When a community applies some watershed protection tools, it faces conflict over the rights of the community versus the rights of private property owners. However, a well-crafted watershed protection program protects the rights of all members of the community, as well as the value of their land.

As noted earlier, many watershed protection tools generally have either an economically neutral effect on property value or increase it. For example, open space, forest conservation areas, creek and shoreline buffers and stormwater ponds all maintain the equity value of a parcel since they increase the value of developed properties.

The enhanced effect on land value is meaningless, however, if a property lies entirely within a protection zone and cannot be developed. For example, Holway and Burby (1990) found a sharp drop in the value of wetland and floodplain land when development was restricted. Similarly, Wood (1992) found that conservation easements that essentially prohibit any development or active management retain only 10 to 36% of their prior land value. Beaton (1991) reported that the value of undeveloped land in the most restrictive areas of the New Jersey Pinelands dipped slightly, but there were no wipeouts.

Fortunately, local governments have a number of techniques that can lessen the impact of protection zones on property owners. These include:

• Transferable development rights are a tool that achieve some of the same goals as conservation easements, in that another landowner may purchase the rights to develop a property from the owner. When the land is sold or inherited, it retains the prohibition against development. Several useful guides on how to create a TDR program to protect the rural landscape have been developed by Montgomery County, Pennsylvania (1995) and Montgomery County, Maryland (1990).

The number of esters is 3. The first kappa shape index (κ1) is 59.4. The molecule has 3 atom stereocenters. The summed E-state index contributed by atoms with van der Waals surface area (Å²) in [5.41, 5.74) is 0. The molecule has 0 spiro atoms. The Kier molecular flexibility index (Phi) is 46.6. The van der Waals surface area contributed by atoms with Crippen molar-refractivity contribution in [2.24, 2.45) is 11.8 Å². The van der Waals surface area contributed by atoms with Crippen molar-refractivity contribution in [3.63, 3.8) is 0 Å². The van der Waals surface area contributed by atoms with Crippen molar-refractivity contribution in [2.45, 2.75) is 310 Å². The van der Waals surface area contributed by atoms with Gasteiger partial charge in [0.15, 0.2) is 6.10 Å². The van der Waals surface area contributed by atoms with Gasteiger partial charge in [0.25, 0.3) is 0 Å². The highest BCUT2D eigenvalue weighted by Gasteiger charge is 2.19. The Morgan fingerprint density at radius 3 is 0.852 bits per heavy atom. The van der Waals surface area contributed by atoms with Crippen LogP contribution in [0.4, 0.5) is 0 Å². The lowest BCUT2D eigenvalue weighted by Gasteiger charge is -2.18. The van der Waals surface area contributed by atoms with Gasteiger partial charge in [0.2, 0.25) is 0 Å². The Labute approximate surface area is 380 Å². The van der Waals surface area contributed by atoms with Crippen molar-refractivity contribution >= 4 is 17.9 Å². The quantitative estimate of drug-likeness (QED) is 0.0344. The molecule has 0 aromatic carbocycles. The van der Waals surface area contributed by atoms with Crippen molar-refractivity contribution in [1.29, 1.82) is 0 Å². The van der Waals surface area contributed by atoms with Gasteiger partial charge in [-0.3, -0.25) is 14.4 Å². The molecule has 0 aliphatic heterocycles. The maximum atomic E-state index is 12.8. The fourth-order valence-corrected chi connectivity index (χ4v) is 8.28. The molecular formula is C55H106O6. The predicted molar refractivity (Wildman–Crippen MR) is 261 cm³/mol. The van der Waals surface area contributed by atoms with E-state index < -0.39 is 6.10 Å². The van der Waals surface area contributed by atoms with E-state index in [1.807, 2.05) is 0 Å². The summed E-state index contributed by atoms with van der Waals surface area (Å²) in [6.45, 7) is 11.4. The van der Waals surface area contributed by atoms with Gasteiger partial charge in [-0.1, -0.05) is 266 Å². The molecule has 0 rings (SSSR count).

• Clustering allows the same number and type of lots as under existing zoning on a given parcel of land (e.g., single family detached homes), so potentially no equity value is lost. Cluster ordinances require that the total number of allowable lots be clustered on one portion of the entire parcel. Sensitive areas, buffers, and stormwater facilities are situated on the remaining undisturbed open space.

• Density compensation grants the landowner a credit for additional density elsewhere on the site, in compensation for developable land that has been lost due to a buffer or natural area requirement. Credits are then granted if more than 5% of developable land is lost, based on a sliding scale (Schueler 1995).

• Voluntary conservation easements protect sensitive areas and buffers with a mutually negotiated perpetual conservation easement that conditions the use and development of the land. The local government then taxes the protected land at a much lower rate, giving the landowner a lower property tax burden. There are also significant federal tax benefits (see Diehl and Barret, 1988).

• Buffer and lot averaging allows buffer and lot lines to be determined on a average rather than a fixed basis. This added flexibility allows designers to work around existing structures, and environmentally sensitive areas. Other techniques to consider to protect property rights include grandfathering, traditional use exemptions, and a fair and timely appeals procedure (see also RMC, 1992). Kelly et al. (1996) have prepared a useful guide for planners to use in response to concerns about takings.

Finally, it is important to clearly frame each watershed protection tool within the compelling public safety, welfare, or environmental benefits that it provides to the community at large, so that the partial regulation of land use can be legally justified. For example, stormwater and erosion control requirements protect downstream properties from flooding and sediment damages (and claims) arising from upstream activity.